We never really outgrow the desire to be liked by others. We can be a grown adult with children and grandchildren, and still be concerned about whether people like us.
We don’t approach people and ask, “Do you like me?” That’s way too elementary school. Instead, we look for affirmation in other ways…
- “Did the boss compliment my work?”
- “How many likes did my last post get?”
- “Are people coming to me for advice?”
- “Did anyone retweet my last tweet?”
- “They didn’t say whether they liked it or not. What did I do wrong?”
- “How many comments did I get on that last post?”
- “Why didn’t they ask me to handle that job?”
- “No one’s commented on my profile picture. Should I change it?”
These are all ways of asking the question, “Do people like me?”
There’s nothing wrong with wanting affirmation. We all need to be affirmed at times. The problem is turning to public opinion for our affirmation. When you seek affirmation from public opinion…
- You will always be on an emotional roller coaster. It’s no news flash that public opinion changes…frequently. The thing that’s hot today is abandoned tomorrow. Today’s game-changer is tomorrow’s disappointment. What’s trending well now is not even a trend tomorrow. Affirmation based on public opinion will never be stable and secure.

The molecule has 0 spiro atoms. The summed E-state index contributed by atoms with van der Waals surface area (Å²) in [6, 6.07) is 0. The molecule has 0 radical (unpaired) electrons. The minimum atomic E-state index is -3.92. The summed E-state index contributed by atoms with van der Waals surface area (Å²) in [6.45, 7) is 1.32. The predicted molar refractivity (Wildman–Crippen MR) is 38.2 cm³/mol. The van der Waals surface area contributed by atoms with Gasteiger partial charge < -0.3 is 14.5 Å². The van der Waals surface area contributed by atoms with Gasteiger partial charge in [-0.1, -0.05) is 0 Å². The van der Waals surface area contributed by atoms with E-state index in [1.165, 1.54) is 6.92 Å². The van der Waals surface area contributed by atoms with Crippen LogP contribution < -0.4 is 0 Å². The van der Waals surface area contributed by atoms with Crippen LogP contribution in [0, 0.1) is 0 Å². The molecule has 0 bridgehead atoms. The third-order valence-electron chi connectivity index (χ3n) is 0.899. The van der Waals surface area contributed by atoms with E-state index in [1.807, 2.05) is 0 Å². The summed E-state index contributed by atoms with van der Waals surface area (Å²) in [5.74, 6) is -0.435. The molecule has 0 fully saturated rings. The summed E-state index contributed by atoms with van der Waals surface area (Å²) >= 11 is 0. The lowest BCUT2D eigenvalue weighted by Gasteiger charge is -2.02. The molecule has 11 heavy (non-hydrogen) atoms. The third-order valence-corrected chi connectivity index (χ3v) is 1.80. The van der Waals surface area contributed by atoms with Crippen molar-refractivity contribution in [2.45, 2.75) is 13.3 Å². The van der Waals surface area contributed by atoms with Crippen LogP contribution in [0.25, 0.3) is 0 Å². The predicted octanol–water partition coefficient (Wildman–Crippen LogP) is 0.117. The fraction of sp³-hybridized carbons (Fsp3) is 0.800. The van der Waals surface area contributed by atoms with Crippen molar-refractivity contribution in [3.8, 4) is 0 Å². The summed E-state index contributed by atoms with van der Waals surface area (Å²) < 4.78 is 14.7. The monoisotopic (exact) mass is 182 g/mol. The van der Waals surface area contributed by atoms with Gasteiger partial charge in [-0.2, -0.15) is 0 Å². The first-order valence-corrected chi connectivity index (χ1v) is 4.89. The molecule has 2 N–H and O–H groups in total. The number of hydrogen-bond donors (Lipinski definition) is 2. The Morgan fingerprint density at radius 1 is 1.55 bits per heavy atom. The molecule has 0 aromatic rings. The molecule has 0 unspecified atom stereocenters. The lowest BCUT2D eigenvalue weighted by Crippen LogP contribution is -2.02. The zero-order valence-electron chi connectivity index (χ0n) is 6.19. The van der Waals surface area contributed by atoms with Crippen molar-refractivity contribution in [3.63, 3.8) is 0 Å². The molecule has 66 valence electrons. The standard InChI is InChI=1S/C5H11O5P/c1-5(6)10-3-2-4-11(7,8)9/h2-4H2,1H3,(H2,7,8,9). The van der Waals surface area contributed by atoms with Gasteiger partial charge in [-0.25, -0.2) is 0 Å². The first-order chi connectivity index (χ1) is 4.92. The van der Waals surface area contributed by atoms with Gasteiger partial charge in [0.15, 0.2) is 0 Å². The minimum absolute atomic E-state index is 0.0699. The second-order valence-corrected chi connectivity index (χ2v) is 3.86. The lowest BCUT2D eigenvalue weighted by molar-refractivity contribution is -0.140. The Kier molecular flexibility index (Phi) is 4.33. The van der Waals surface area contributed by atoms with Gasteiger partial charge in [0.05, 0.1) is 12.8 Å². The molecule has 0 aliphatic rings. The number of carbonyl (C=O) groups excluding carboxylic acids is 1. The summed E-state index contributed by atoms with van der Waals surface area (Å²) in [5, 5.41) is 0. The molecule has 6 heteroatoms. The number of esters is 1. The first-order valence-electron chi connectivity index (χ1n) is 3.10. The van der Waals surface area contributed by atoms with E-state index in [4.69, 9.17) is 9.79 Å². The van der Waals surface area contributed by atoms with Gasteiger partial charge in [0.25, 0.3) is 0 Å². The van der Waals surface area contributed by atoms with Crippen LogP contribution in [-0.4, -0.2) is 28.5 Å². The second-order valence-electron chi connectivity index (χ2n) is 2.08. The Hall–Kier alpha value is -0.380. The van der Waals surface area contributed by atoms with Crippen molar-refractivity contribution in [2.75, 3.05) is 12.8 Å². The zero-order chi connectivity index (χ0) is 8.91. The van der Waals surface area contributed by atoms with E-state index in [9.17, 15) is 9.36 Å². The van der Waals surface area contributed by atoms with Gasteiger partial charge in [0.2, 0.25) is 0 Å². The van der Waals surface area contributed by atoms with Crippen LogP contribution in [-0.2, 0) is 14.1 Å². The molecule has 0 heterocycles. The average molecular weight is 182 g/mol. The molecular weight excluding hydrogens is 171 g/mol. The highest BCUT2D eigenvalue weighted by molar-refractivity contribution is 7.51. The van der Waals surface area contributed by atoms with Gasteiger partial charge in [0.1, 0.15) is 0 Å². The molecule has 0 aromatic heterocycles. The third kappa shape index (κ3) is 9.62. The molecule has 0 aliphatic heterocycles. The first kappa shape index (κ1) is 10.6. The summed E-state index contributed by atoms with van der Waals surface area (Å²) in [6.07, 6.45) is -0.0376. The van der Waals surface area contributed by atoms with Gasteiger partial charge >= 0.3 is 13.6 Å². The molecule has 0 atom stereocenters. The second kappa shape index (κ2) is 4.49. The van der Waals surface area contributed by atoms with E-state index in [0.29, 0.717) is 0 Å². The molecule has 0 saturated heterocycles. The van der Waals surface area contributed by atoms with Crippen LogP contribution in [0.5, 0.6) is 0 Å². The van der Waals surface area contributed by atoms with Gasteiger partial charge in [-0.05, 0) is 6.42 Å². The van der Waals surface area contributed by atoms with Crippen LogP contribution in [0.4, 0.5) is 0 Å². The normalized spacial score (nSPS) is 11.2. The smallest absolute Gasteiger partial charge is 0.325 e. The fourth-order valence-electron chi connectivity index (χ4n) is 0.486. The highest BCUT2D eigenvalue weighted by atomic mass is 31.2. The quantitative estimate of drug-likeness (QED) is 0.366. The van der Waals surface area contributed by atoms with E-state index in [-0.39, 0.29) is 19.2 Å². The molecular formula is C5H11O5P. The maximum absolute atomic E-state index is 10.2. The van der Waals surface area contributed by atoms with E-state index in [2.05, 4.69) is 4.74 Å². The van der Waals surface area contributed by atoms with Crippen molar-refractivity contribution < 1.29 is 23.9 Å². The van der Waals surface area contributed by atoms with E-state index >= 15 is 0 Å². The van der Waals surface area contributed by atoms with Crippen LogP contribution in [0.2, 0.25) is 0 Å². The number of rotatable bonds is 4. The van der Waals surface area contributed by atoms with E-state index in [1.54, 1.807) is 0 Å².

- You will be tempted to become what others want you to be, rather than who you need to be. Everyone has an opinion about how you should look, sound, act, think, work, etc. But you were created as a unique, one-of-a-kind individual. You have a unique mixture of gifts, talents, and personality traits that set you apart from others. To deny who your are just to be who others want you to be is like painting over the Mona Lisa because someone thinks you should see her teeth when she smiles.
- You will never feel like you measure up. If public opinion is your source of affirmation, you’ll always feel like you’re letting someone down, because you can’t please everyone. No matter hard you try, there will be someone who disagrees with you and cause your affirmation to take a hit.
Let me say it again. There’s nothing wrong with wanting affirmation. The problem is looking for that affirmation in public opinion.
So where should we find our affirmation?
That’s where we need to take this to another level…
We need to find our affirmation, not in the changing winds of public opinion but in the bed rock of personal conviction.
In the book of 1 Timothy, Paul wrote to a young pastor (Timothy) who was having to battle a lot of public opinion. Many people were saying that Timothy was too young to be credible. Paul told Timothy not to worry about the public opinion, but instead to live out his personal convictions in his speech, his conduct, his love, his faith, and his purity. (1 Tim. 4:12) This is the kind of life will not be shaken by changing public opinion. This is the kind of life that stands strong and steady in the face vacillating public opinion. This is the kind of life that others will notice.
Do you look for affirmation in public opinion or personal conviction? Leave a comment and let us know both your victories and your struggles with this.
Copyright © 2014 Bret Legg